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Wednesday 7 December 2016

Ireland will be a 'lifeboat' for people fleeing climate chaos

Treacy Hogan Environment Correspondent

Published 07/04/2011 | 05:00

IT MIGHT sound like the script for a terrifying Hollywood end-of-the-world blockbuster.

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Ireland will act like a lifeboat for people fleeing drought, rising seas and destructive weather in decades to come, a leading climate change expert has warned.

NUI Maynooth professor Brendan Gleeson predicted that world temperatures would rise by three or four degrees, leaving only a few currently cool 'lifeboat' regions habitable.

In a speech last night he said Ireland, one of his 'lifeboats', could not refuse to engage with the climate crisis as crippled countries would see us as a safe haven.

Prof Gleeson, one of the world's leading urban oceanographers, also forecast that his native Australia may become a place to leave rather than a destination for Irish migrants.

"Australia, the desiccated continent, is already witness to record droughts, soaring average temperatures and plummeting catchments for the cities," he said.

"It may be a place to leave, not arrive, a place to be childless, not fertile -- a withering society."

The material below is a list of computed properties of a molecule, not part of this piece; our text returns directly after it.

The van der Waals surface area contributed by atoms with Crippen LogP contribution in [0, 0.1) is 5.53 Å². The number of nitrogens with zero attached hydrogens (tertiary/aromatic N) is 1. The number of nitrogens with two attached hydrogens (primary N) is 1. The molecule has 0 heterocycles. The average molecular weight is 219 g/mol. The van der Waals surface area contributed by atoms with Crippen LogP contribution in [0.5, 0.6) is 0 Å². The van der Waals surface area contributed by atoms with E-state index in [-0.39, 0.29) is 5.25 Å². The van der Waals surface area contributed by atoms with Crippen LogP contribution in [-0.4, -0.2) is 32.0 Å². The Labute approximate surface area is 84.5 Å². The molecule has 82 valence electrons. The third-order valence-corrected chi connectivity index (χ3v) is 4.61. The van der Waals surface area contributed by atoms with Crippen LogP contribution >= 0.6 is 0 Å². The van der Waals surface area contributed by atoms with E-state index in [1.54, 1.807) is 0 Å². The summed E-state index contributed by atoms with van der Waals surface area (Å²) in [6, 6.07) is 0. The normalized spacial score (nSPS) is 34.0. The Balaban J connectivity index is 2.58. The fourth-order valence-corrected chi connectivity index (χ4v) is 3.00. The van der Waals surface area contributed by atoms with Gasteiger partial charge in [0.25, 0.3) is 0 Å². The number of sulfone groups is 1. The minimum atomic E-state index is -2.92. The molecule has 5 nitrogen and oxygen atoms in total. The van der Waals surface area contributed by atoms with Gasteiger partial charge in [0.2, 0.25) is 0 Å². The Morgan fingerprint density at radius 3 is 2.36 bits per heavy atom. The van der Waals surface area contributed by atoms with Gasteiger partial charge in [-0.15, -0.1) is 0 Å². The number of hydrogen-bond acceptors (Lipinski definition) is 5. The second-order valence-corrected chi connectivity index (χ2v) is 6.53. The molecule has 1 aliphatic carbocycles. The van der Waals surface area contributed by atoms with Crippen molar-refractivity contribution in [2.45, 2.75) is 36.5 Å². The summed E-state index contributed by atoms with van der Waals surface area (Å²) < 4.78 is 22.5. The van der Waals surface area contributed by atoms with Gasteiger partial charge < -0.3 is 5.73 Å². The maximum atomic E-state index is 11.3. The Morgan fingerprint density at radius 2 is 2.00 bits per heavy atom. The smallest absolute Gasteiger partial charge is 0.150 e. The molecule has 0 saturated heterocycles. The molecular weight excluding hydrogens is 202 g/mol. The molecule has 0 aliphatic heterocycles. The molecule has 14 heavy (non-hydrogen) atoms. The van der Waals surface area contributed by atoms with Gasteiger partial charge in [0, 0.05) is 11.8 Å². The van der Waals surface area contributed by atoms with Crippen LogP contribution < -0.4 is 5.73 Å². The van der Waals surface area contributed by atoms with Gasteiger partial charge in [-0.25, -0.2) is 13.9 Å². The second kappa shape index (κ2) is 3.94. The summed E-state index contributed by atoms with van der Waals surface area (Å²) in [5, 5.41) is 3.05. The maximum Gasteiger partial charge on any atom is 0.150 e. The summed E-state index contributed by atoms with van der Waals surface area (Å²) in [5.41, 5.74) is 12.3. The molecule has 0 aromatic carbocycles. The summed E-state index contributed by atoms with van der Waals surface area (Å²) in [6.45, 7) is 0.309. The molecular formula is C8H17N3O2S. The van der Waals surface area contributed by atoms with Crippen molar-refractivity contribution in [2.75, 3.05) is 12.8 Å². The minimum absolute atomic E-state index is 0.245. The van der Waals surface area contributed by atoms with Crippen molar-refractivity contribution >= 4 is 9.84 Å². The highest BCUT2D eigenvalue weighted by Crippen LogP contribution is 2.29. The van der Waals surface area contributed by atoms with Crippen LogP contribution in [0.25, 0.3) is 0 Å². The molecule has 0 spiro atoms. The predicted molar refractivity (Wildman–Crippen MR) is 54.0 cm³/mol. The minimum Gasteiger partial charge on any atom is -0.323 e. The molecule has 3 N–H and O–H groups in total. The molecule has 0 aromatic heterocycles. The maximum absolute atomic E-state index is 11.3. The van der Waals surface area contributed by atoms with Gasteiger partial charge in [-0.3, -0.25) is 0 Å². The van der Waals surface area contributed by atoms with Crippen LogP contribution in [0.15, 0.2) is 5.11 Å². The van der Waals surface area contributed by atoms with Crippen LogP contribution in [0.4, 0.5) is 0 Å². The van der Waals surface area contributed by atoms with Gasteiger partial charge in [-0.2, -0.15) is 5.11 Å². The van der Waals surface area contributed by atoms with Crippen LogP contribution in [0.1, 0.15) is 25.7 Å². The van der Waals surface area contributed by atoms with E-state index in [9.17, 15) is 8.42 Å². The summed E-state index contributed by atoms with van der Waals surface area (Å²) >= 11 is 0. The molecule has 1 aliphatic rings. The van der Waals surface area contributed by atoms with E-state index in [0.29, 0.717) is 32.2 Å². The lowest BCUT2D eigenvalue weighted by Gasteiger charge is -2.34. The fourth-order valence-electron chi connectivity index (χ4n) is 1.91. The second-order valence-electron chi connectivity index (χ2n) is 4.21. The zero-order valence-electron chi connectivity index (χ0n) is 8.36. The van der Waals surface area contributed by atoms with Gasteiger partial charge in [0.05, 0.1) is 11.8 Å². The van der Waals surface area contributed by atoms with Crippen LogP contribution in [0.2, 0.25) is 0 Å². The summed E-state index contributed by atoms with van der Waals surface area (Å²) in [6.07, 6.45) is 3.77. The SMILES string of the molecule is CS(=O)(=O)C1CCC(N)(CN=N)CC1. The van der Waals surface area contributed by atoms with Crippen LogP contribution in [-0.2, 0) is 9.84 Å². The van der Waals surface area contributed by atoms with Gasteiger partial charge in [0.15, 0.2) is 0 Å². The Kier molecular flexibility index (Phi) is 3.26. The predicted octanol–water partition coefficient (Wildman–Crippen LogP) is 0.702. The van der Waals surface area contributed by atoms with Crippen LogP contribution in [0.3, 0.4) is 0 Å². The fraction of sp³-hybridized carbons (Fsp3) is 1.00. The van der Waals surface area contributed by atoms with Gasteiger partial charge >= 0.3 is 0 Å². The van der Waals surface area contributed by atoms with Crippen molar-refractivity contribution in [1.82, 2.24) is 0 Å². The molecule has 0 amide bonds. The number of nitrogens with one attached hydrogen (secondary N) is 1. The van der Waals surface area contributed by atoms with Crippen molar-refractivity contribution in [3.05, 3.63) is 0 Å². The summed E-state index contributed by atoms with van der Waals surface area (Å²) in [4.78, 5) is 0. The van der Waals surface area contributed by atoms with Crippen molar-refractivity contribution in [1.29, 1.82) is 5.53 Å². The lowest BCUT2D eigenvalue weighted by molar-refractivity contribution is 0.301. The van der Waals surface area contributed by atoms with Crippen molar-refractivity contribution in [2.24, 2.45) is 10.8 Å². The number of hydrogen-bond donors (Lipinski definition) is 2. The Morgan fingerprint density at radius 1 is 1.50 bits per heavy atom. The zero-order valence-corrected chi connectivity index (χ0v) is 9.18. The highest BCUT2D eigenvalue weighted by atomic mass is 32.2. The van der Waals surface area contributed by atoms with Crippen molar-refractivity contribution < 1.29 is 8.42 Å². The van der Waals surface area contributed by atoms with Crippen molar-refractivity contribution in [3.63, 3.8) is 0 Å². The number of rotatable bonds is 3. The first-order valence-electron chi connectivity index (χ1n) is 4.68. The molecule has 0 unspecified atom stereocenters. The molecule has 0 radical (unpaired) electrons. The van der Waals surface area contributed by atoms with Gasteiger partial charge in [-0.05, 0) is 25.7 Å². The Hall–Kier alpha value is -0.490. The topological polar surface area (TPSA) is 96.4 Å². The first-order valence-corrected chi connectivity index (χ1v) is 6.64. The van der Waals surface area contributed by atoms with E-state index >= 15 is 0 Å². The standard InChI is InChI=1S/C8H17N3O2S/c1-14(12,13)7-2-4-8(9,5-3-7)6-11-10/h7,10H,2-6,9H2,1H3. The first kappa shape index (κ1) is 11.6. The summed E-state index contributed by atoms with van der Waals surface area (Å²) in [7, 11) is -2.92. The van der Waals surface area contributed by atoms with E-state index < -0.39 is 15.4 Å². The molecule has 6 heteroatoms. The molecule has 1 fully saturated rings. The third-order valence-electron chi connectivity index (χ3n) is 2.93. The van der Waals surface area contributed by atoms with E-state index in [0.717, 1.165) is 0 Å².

The professor said that unlike Australia, Ireland was on his "lifeboat register".

"For this reason alone Ireland must consider and cannot refuse to engage the climate crisis."

He added that recent weather and seismic and nuclear events were a window into the future.

Dangers

"Cities, including in Ireland, can be reconceived as escape rafts during the painful journey to a new climate regime," he said.

Prof Gleeson, who joined NUI Maynooth from Griffith University, Australia, was speaking at Maynooth on the dangers of climate change.

In 'An Urban World at Risk', the first in a series of professorial lectures at the university, the oceanographer outlined what he called "the climate emergency".

"We cannot know precisely how the disaster will unfold, but the southern megacities in Africa, the sub-continental states and Asia will be the first to go under, taking with them a substantial proportion of our species," he said.

"This will generate enormous migratory shifts, as displaced and stressed populations flee the sea level rise and wildly destructive weather.

"Where are the lifeboats? They are surely the cities, the few cities, in which most of our population resides.

"This applies to Ireland. We might hope to make them resilient and worthwhile, even for a scarifying climate.

"Of all the threats that have faced capitalist modernity in the past 400 years, none has possessed the lethal potency of climate change."

The scientist predicted: "The next world will be very much hotter and drier -- but with whirling under- and counter-currents.

"It will be much less conducive to human existence.

"It will be a world dominated by a global climate shift that we cannot yet describe fully, but which is inevitable and approaching fast."

Irish Independent

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